Slip-ups: Confusing continuous forms (2)

Slip-ups: Confusing continuous forms (2)

Let's continue our discussions on words whose continuous forms are similar in appearance but are spelt and pronounced differently.

The confusion associated with the pairs of words:










 etc. is that we are likely to write one for the other, leading to errors in our writings.

As we said last week, the pairs of words have different roots which are different in meaning from the other, meaning that if you write one for the other, you render what you have written meaningless. Hoping/hopping

Hoping, we said, is from the verb hope, which means a feeling of wanting something to happen, as in: We hope to have a prosperous year.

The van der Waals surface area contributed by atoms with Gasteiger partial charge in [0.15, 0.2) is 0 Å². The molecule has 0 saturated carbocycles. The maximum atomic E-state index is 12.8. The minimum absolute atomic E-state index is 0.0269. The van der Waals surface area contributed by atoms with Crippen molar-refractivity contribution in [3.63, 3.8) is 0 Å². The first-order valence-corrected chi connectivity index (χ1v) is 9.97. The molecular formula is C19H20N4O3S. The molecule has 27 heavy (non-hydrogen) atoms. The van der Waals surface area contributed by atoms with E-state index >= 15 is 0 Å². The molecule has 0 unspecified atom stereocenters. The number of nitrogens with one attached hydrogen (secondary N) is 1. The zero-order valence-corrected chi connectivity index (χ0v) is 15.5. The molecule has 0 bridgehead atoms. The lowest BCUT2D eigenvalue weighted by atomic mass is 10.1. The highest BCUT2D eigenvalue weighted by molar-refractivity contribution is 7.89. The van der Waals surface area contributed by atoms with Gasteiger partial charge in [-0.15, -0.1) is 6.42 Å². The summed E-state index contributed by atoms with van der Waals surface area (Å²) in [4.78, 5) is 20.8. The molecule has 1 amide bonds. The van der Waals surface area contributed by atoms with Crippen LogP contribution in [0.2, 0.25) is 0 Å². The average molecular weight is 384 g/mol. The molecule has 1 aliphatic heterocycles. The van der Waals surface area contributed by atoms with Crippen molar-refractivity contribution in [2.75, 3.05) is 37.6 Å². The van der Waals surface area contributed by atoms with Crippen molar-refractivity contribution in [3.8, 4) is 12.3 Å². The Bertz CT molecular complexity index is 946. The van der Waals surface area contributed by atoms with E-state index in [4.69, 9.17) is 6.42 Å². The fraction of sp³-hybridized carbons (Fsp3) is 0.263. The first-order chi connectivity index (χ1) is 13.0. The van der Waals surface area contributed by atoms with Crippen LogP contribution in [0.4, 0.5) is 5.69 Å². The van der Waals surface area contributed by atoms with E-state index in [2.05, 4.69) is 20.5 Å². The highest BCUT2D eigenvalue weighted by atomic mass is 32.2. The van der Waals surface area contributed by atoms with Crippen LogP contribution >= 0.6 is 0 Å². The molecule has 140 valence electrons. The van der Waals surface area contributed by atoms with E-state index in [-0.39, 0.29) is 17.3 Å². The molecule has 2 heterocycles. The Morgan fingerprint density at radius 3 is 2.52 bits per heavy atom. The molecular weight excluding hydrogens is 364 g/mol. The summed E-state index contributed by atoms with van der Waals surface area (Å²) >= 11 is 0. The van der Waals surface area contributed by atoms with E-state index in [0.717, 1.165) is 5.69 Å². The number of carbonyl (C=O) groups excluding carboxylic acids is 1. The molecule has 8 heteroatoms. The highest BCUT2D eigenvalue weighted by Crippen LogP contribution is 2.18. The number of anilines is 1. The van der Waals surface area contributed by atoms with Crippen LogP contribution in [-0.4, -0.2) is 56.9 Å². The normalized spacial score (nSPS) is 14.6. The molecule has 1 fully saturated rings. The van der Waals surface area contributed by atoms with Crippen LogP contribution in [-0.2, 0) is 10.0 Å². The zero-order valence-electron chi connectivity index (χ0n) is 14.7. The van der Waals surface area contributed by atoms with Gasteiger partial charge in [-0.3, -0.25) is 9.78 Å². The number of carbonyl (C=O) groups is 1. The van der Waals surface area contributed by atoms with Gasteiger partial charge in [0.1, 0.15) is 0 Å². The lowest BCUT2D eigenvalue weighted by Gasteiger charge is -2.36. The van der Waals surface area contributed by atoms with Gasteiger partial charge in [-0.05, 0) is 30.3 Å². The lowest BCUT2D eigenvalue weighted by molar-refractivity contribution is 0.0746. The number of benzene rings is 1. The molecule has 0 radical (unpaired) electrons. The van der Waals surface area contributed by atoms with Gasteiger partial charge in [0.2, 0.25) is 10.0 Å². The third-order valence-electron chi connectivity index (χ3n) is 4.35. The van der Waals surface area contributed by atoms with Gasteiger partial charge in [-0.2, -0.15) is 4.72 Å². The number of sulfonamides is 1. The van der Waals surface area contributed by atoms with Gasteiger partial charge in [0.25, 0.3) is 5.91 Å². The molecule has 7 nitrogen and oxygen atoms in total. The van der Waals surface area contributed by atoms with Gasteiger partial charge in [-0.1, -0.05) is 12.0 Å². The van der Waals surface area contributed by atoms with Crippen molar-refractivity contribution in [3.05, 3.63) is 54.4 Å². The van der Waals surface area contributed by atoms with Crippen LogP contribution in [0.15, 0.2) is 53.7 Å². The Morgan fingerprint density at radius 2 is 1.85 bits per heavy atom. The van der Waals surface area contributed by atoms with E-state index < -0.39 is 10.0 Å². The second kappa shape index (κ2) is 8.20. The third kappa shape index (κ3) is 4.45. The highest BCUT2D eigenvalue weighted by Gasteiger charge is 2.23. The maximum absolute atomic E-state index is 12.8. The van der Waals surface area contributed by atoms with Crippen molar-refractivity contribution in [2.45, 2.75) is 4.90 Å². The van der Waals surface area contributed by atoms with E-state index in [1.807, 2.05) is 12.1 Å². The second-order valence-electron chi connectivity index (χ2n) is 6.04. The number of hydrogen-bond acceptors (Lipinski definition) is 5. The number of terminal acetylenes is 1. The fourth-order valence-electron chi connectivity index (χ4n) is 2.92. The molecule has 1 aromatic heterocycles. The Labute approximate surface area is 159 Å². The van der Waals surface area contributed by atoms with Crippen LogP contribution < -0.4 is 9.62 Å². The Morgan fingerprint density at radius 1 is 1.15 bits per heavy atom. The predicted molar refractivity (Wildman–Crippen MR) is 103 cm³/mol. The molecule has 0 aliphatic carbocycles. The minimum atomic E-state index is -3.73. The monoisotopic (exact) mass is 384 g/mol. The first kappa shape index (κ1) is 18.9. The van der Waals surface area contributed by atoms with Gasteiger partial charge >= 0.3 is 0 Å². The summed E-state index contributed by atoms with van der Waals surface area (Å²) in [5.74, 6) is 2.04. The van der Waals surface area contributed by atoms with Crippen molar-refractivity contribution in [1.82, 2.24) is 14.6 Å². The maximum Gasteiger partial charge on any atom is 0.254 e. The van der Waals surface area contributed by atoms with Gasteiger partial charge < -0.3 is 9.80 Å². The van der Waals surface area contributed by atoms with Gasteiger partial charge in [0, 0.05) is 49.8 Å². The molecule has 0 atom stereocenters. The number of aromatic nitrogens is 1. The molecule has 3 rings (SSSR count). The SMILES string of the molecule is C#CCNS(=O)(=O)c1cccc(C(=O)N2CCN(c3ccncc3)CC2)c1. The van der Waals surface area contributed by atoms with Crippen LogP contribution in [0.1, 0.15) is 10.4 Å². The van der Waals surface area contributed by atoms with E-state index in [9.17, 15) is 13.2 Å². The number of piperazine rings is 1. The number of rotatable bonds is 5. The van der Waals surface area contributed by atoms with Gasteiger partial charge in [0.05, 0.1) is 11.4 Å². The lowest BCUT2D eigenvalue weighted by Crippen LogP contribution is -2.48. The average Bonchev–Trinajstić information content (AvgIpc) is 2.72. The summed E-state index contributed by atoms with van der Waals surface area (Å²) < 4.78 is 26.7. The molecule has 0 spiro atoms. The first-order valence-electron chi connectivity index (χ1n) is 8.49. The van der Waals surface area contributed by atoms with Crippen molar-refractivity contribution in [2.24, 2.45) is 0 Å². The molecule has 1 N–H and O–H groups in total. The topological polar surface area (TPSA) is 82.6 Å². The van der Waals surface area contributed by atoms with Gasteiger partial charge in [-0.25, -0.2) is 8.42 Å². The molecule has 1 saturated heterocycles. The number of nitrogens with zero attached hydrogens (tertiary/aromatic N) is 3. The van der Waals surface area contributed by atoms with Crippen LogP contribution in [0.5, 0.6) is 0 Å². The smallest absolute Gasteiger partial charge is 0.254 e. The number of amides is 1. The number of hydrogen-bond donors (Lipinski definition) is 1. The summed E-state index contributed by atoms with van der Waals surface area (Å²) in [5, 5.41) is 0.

while hopping is from the verb hop, which means to move by jumping on one foot, as in:

The children hop like kangaroos as they play.

Hoping is pronounced hopin, while hopping is pronounced horpin.


Wining is the continuous form of the verb wine, which means to entertain somebody or oneself well with the alcoholic beverage wine, as in:

Companies spend millions to wine and dine clients every year.

Winning, on the other hand, is the continuous form of the verb win, which means to be the best or most successful in a competition, game, election, etc, as in:

 It appears Arsenal are in the position to win the English Premier League this year.

Wining is pronounced wainin, while winning is pronounced wining.


Caning is from the verb cane, which means to punish someone, especially a child, by hitting him or her with a stick, as in:

Teachers no longer cane their pupils in school.

Canning is from the verb can, which means to preserve food by putting it into a metal container from which all the air is removed, as in:

The plan is to can all the tomatoes that can't be consumed this farming season.

Caning is pronounced keinin, while canning is pronounced kanin.

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